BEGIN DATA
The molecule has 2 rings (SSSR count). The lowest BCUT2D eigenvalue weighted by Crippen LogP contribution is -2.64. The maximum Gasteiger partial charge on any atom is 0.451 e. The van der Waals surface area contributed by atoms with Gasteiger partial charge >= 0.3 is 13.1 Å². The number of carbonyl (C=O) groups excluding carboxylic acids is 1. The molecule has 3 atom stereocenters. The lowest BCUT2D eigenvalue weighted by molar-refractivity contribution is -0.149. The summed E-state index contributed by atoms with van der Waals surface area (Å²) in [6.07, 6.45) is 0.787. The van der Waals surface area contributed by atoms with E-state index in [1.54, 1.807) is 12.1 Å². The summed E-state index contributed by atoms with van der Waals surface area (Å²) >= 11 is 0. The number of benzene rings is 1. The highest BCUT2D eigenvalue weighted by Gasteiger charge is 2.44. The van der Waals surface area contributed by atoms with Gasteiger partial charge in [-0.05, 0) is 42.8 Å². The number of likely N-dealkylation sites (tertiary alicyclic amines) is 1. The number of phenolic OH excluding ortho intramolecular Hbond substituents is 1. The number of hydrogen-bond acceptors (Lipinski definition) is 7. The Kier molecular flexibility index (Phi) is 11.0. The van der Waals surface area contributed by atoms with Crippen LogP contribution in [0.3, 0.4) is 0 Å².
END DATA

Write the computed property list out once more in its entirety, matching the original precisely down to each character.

The molecule has 2 rings (SSSR count). The lowest BCUT2D eigenvalue weighted by Crippen LogP contribution is -2.64. The maximum Gasteiger partial charge on any atom is 0.451 e. The van der Waals surface area contributed by atoms with Gasteiger partial charge >= 0.3 is 13.1 Å². The number of carbonyl (C=O) groups excluding carboxylic acids is 1. The molecule has 3 atom stereocenters. The lowest BCUT2D eigenvalue weighted by molar-refractivity contribution is -0.149. The summed E-state index contributed by atoms with van der Waals surface area (Å²) in [6.07, 6.45) is 0.787. The van der Waals surface area contributed by atoms with E-state index in [1.54, 1.807) is 12.1 Å². The summed E-state index contributed by atoms with van der Waals surface area (Å²) >= 11 is 0. The number of benzene rings is 1. The highest BCUT2D eigenvalue weighted by Gasteiger charge is 2.44. The van der Waals surface area contributed by atoms with Gasteiger partial charge in [-0.05, 0) is 42.8 Å². The number of likely N-dealkylation sites (tertiary alicyclic amines) is 1. The number of phenolic OH excluding ortho intramolecular Hbond substituents is 1. The number of hydrogen-bond acceptors (Lipinski definition) is 7. The Kier molecular flexibility index (Phi) is 11.0. The van der Waals surface area contributed by atoms with Crippen LogP contribution in [0.3, 0.4) is 0 Å².